The evening was a mixed bag with solid conducting, an uneven cast with a few really strong elements, and a production that so distanced the audience and the performers from the work itself that all their efforts went for nothing.
The Alden production is showing its age in that the direction and choreography has lost whatever precision and intention it originally had and everyone seems to be going through the motions. Alden’s production is set in a Modern Opera Nowhereland vaguely evoking the early 1930’s. Aristocratic hierarchy and privilege were pretty much a thing of the past by then. But the early 20th century is a popular era to reset operas that take place in earlier historical periods. The sets by Paul Steinberg with costumes by Brigitte Reiffenstuel mix stark industrial gray grunge with Cabinet of Dr. Caligari twisted surrealism – we really are never sure where we are. The slanted walls are covered with gray patterned designs, there is a metallic floor, and the ceiling is a huge painted fresco of the falling Icarus, the ill-fated Greek who flew too close to the sun on waxen wings. The fate of Icarus seems to be related to our protagonist King Gustav III of Sweden, but how this ruler overreaches or is a victim of his own hubris isn’t really made clear. Also, the original production had a prologue with Gustavo seeming to fall asleep in an armchair and dreaming all the stylized and incoherent stage action – that wasn’t as clear here. What we never get a sense of is of a real environment where the events of this drama might plausibly happen – it’s all effects without causes or interrelationships.
Meanwhile, the stage is filled with dancing waiters holding stacks of champagne glasses, chorus members clutching purses or umbrellas and moving in unison like suburban zombies, hands reaching out from under the stage when Amelia is supposed to be alone on the heath, etc. You are constantly distracted and asking “Why?”. Several moments where strong singers had solo moments alone onstage with no regietheater bells and whistles scored – notably in Act III Scene 1 where Quinn Kelsey as Renato held the audience in the palm of his hand during “Eri tu” and Angela Meade as Amelia limned a radiantly sorrowful “Morrò, ma prima in grazia.” Both arias got a rapturous audience response. For a moment, the music revealed the characters which connected with the singers and the singers connected to the audience with no distancing Verfremmdungseffekt.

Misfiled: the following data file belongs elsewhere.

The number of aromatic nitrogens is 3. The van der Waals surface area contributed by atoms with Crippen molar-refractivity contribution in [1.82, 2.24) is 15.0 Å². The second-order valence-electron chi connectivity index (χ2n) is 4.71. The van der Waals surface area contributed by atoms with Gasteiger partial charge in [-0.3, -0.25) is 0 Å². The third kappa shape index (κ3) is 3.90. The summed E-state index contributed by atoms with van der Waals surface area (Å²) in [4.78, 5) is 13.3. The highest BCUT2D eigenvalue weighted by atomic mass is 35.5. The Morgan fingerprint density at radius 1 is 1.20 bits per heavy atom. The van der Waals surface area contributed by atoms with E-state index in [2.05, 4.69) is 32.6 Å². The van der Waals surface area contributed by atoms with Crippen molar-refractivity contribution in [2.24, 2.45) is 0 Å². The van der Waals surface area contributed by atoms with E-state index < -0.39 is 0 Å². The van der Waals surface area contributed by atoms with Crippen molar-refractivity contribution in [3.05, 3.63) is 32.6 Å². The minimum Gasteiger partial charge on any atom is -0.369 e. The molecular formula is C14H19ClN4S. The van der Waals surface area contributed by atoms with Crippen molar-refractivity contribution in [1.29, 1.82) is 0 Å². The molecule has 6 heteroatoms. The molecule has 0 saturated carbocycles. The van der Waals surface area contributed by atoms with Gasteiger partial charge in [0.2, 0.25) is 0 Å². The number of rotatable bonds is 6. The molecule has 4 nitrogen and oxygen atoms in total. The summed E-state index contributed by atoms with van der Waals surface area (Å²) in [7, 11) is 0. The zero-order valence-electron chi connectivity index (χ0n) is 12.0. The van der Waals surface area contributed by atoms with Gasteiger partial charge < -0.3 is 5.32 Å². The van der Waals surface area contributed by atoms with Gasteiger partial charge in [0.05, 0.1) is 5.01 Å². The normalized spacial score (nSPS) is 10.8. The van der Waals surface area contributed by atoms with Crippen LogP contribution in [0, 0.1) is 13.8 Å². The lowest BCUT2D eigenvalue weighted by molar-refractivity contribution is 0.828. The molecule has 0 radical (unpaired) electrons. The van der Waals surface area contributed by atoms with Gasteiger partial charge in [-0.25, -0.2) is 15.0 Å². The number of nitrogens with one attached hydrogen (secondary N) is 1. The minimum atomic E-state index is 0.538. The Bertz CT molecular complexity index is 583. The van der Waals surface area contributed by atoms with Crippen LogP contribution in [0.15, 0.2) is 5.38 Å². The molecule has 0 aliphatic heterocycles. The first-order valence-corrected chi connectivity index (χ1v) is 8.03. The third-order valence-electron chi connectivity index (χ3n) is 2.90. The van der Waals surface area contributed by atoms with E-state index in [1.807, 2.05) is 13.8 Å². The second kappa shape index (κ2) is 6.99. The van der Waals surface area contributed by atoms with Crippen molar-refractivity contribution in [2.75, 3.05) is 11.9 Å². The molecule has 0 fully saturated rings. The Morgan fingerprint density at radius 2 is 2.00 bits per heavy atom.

Un Ballo in Maschera is full of contrasting tones and moods – Verdi uses “chiaro” elements of French opéra-comique in his depiction of the brilliant gaiety of the Swedish court in contrast with the Verdian dramatic “scuro” of the forbidden romance, dark conspiracies, and vengeful betrayals of the melodramatic story. Some characters live in one world – the page boy Oscar, a travesti soubrette coloratura is pure comic French operetta while Amelia and Renato occupy a world that is strictly Verdian and tragic. Our hero Gustavo ping pongs between the comic and dramatic worlds often laughing ironically at his own fears or passions i.e. “É scherzo od é follia” in Act I. (Verdi’s libretto is taken from a French grand opera Gustave III, ou Le Bal Masquéwhich premiered in Paris in 1833 with a libretto by Scribe and music by Auber).
Alden’s consistently artificial and overtly stylized action seems to be mocking and undercutting both the comic and tragic elements. For example, in Act II’s steamy love duet, Amelia and Gustavo remain on opposite sides of the stage. At the passionate climax with Amelia’s confession of love, the ceiling fresco of Icarus lifts and the back walls divide to show a desolate landscape of bare trees and gray sky. This stark vista is then covered over again when Renato shows up to warn Gustavo that he is about to be discovered with a veiled unknown woman. Logically wouldn’t we need to start the scene with the desolate landscape and have the painting of the overreaching Icarus come in as the would-be lovers are lost in their own world of unreachable dreams? Constantly what we saw undercut what we were hearing and the reality of the situation. An audience member with no knowledge of the libretto would not know what, if anything, was going on. Or care.
The 2012 premiere of this production had charismatic and vocally apt singers like Marcelo Álvarez, Sondra Radvanovsky, Dolora Zajick and Dmitri Hvorostovsky to anchor the drama. A 2015 revival benefited from the presence of Piotr Beczala and Stephanie Blythe while Radvanovsky and Hvorostovsky remained constant.